Hopkins Vs. Tarver: They're Doin' it For History
By Doug Fischer from Max Boxing
Did anybody ask for Bernard Hopkins' challenge of light heavyweight champ Antonio Tarver? Where did this fight come from?
Tarver, who holds no major world title but carries general recognition as the 175-pound champ (from The Ring magazine and most of the world’s media and fans), had a successful 2005, winning a rematch against Glen Johnson (who out-pointed him for the title in ’04) and a rubbermatch with rival Roy Jones (which he won easily).
Most fight fans were looking forward to a third fight between Tarver and Johnson (who, unlike Jones, still appears to be on top of his game) in ’06, but the “Magic Man” has taken his own course – first participating in the upcoming Rocky 6 film as Sylvester Stallone’s heavyweight rival “Mason Dixon” after flirting with the idea of stepping up in weight for real to fight the likes of O’Neil Bell and Mike Tyson, and then opting to stay at 175 pounds and accepting the challenge of the 40-year-old former longtime middleweight champ.
Hopkins, who lost his 160-pound title to Jermain Taylor with back-to-back controversial decisions last year, was expected to finally hang up his gloves after a certain hall-of-fame career (honoring a deathbed promise to his mother to retire before the age of 41, which he turns in January), but the opportunity to fight Jones (which would have been a rematch of a bout that took place 13 years after their first encounter) came about this year and “the Executioner” announced that he would stay in the game for one more fight.
When Jones-Hopkins II, which would have pitted a fighter who lost his last two bouts (Hopkins) vs. a fighter who had lost his last three (Jones) – surprise, surprise – fell apart in negotiations, it opened the door to the June 10th co-promotion between Tarver’s All-Star Boxing, Hopkins’ Golden Boy Promotions and, of course, HBO Pay-Per-View.
But, again, who asked for this fight? When were fans clamoring for Hopkins to step up in weight? Most realized that Hopkins, who had taken on an increasingly tactical/low-punch approach to his fights in ’04 and ’05, was winding down and beginning to finally show his age in the ring. The boxing maverick had a good – some would say great – run, including 20 title defenses, and it seemed as though it was time for him to ride off into the sunset.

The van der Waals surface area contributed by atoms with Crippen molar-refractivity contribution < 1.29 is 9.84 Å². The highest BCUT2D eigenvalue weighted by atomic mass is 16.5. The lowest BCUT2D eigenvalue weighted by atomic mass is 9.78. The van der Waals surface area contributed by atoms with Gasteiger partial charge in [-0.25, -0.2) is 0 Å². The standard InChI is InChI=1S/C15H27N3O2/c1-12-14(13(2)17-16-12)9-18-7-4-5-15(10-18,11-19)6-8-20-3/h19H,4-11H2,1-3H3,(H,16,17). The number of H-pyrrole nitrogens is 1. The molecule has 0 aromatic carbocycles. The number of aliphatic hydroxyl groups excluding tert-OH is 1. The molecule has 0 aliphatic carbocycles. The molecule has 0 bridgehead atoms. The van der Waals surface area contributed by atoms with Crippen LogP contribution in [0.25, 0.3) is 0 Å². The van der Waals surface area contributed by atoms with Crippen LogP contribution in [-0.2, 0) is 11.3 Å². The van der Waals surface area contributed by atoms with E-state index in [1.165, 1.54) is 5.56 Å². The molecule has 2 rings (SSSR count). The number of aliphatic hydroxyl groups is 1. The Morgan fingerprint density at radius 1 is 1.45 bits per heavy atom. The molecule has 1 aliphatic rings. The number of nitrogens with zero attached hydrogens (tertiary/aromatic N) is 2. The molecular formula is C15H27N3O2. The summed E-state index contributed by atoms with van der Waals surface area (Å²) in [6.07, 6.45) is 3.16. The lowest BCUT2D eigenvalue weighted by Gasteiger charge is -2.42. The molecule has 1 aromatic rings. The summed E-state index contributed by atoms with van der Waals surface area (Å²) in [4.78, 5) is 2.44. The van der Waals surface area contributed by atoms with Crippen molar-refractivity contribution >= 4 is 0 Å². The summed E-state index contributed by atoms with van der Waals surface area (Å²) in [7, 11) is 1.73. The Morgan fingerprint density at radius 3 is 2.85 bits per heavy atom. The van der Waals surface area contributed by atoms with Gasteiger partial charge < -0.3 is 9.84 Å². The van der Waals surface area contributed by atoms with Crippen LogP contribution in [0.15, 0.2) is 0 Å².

But nobody tells Hopkins, or Tarver for that matter, what to do.
It’s clear why Golden Boy, All-Star and HBO want to do this fight. Hopkins and Tarver are among the few well-known names in the sport. Both men earned their fame with upset victories over fighters who were considered to be the best boxers in the game, pound for pound (Hopkins against Felix Trinidad; Tarver against Jones), and both are among the more loquacious and quotable athletes in any sport. As last month’s bout between Fernando Vargas and Shane Mosley proved, pay-per-view events between veteran fighters with name recognition – even those who are thought to be past their primes – can do solid numbers and make good money.
However, why does Hopkins need to risk his record (and health) vs. the naturally bigger and harder punching Tarver? And what will Tarver, who’s 37, get out of beating an older and smaller man?
The answer to both questions, if you believe what the combatants had to say in yesterday’s Los Angeles press conference (actually, it was in Inglewood) at the Hollywood Park Racetrack, is history.
Hopkins told the assembled press that he had two heroes (or spiritual “mentors”, if you will) during his rise from a Philadelphia penitentiary to the pinnacle of the boxing world – Marvin Hagler and Sugar Ray Robinson.
Hopkins said he honored Hagler with his absolute dedication to his conditioning and craft. Even at age 40, he still keeps a Spartan lifestyle, watching what he eats, keeping his weight under 170 pounds (something young welterweights rarely manage), and continuing to get up at 4:30 a.m. to complete his usual 3.5 miles of roadwork.
Now Hopkins says he wants to honor Robinson by going for something that most observers will say he can’t achieve. Robinson, who many believe is the greatest fighter ever, failed to win the light heavyweight championship from Joey Maxim on an oppressively hot summer night in New York on June 25, 1952. (The story of this fight has been told a million times – Robinson, the middleweight champ at the time, was winning the fight on the score cards going into the 13th round, but the heat was too much and he was unable to leave his stool for the 14th round.)